What is a short follicular phase and how does it impact on fertility?

If you feel as if you’re ovulating straight after your period, it might be that you have a short follicular phase. Whilst a menstrual cycle ranging from 21 to 35 days in length may be regarded as normal, too much variation from the average 28-day cycle, can mean that fertility issues might pop up when trying for baby.

What is the follicular phase?

The follicular phase is the first stage of your menstrual cycle. It is the time in between the start of your period and the point at which your body releases the month’s fertile egg at ovulation. During this phase, follicles in the ovary mature and get ready to release an egg. This process varies in time and is a major determinant when it comes to the length of your cycle.

Follicular phase length is quite unpredictable as the majority of women don’t always ovulate on the same day each cycle.

Tracking your basal body temperature (BBT) gives you much insight on what is happening during your cycle. During the follicular phase, you will notice a lower temperature than that recorded in the post-ovulatory phase, and until the end of your cycle. Follicular phase length is quite unpredictable as the majority of women don’t always ovulate on the same day each cycle.

How long does the follicular phase usually last?

The follicular phase usually lasts an average of thirteen to fifteen days. At the start of your cycle the production of the Follicle Stimulating Hormone (FSH) and the Luteinizing Hormone (LH) increases. FSH leads to the stimulation of 10 to 20 egg containing sacs known as follicles. These follicles start to mature at around day 5 when the release of LH increases. With maturity, the follicles produce their very own hormone: estrogen. Estrogen stimulates the production of more LH which in turn helps the follicles continue to mature. Eventually, some of the follicles start to shrivel and to disintegrate, leaving one dominant follicle by around day 8. Whilst this is happening, the increasing levels of estrogen thicken the lining of your uterus to prepare it for the implantation of a fertilized egg. By day 13, the follicular phase is complete.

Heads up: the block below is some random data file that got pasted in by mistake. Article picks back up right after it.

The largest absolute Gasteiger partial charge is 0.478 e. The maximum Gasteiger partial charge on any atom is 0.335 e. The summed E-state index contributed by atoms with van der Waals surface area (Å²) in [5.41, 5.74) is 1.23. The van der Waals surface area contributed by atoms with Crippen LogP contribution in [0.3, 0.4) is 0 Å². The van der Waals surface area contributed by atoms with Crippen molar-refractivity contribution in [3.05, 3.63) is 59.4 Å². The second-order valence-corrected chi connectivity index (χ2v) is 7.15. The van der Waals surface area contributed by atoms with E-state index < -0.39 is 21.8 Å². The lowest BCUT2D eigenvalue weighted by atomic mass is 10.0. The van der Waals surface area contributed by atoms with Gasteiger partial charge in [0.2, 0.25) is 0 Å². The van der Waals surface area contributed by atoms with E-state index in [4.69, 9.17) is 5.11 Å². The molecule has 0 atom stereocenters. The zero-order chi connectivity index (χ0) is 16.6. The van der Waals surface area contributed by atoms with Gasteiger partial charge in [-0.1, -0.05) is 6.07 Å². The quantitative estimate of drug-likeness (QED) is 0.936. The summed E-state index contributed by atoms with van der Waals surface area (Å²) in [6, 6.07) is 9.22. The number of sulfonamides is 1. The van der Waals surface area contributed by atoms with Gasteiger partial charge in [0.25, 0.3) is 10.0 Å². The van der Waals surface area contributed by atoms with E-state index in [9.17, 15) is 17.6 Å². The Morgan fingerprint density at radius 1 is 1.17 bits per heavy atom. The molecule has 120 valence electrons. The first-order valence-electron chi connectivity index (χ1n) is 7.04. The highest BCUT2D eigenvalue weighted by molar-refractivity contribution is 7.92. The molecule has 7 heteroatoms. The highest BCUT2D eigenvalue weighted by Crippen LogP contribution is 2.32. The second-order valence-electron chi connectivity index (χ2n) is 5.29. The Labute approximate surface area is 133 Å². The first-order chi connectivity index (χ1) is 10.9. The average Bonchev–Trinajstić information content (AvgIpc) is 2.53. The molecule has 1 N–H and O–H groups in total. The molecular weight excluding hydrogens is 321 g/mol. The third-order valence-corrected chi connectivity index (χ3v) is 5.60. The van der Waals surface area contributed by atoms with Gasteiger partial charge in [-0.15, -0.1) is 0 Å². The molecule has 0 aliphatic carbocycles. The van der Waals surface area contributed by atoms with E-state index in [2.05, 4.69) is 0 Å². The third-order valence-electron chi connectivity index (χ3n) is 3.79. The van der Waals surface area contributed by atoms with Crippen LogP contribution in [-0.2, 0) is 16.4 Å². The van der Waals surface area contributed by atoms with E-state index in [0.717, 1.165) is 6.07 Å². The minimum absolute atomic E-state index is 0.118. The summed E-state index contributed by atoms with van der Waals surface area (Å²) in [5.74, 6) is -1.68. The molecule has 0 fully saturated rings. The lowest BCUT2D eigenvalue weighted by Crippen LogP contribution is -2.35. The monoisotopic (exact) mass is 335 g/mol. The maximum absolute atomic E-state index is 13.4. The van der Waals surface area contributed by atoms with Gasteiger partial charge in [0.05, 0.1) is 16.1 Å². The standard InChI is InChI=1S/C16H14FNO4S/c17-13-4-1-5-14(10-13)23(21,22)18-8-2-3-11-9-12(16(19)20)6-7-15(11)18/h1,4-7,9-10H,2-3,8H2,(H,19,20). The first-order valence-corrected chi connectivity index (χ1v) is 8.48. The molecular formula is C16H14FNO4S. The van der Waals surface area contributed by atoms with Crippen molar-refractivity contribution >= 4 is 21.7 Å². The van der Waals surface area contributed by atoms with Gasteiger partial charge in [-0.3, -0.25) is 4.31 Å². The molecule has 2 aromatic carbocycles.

How does follicular phase length affect fertility?

Shorter cycles have the potential of negatively impacting fertility. A short follicular phase essentially means that ovulation day is taking place early, when ideally, it should be taking place on day 14. Ovulating before day 11 may be an indication of poor egg quality and follicle function.

The follicle’s role in sustaining pregnancy does not end with ovulation. In the second half of your cycle, the follicle has to produce progesterone, a hormone that helps with implantation and for pregnancy to be maintained. Ovulating early can lead to an immature follicle which does not produce the progesterone required to maintain a pregnancy, hence leading to a pregnancy being lost early on. Even if an egg is released in a short follicular phase, it may not have had time to fully mature and could thus have issues with implanting into the uterine lining to begin a pregnancy once fertilization occurs.

Why do I have a short follicular phase?

Follicular phase length is quite unpredictable as the majority of women don’t always ovulate on the same day each cycle. Another cause may be age: the supply of egg cells decreases with age and with every menstrual cycle as you approach menopause. The body compensates this by releasing more FSH, triggering earlier ovulation and hence a shorter follicular phase.

Speak to your ObGyn if you’ve monitored three cycles in a row with a follicular phase of twelve days or less.

Are there any remedies for a short follicular phase?

Taking control of your fertility is still possible if you’re experiencing short follicular phases. Measuring your BBT and keeping a close eye on your follicular phase, will give you insight on how your body is working. Speak to your ObGyn if you’ve monitored three cycles in a row with a follicular phase of twelve days or less. Basic lifestyle changes can help in strides in regulating your hormone function.

A short follicular phase should not be ignored, especially if you are trying to conceive: treatments are available to get your body clockwork back on track for optimal fertility. Speak to your ObGyn about your concerns and together you can identify a solution to limit the effects of your cycle length on your fertility.

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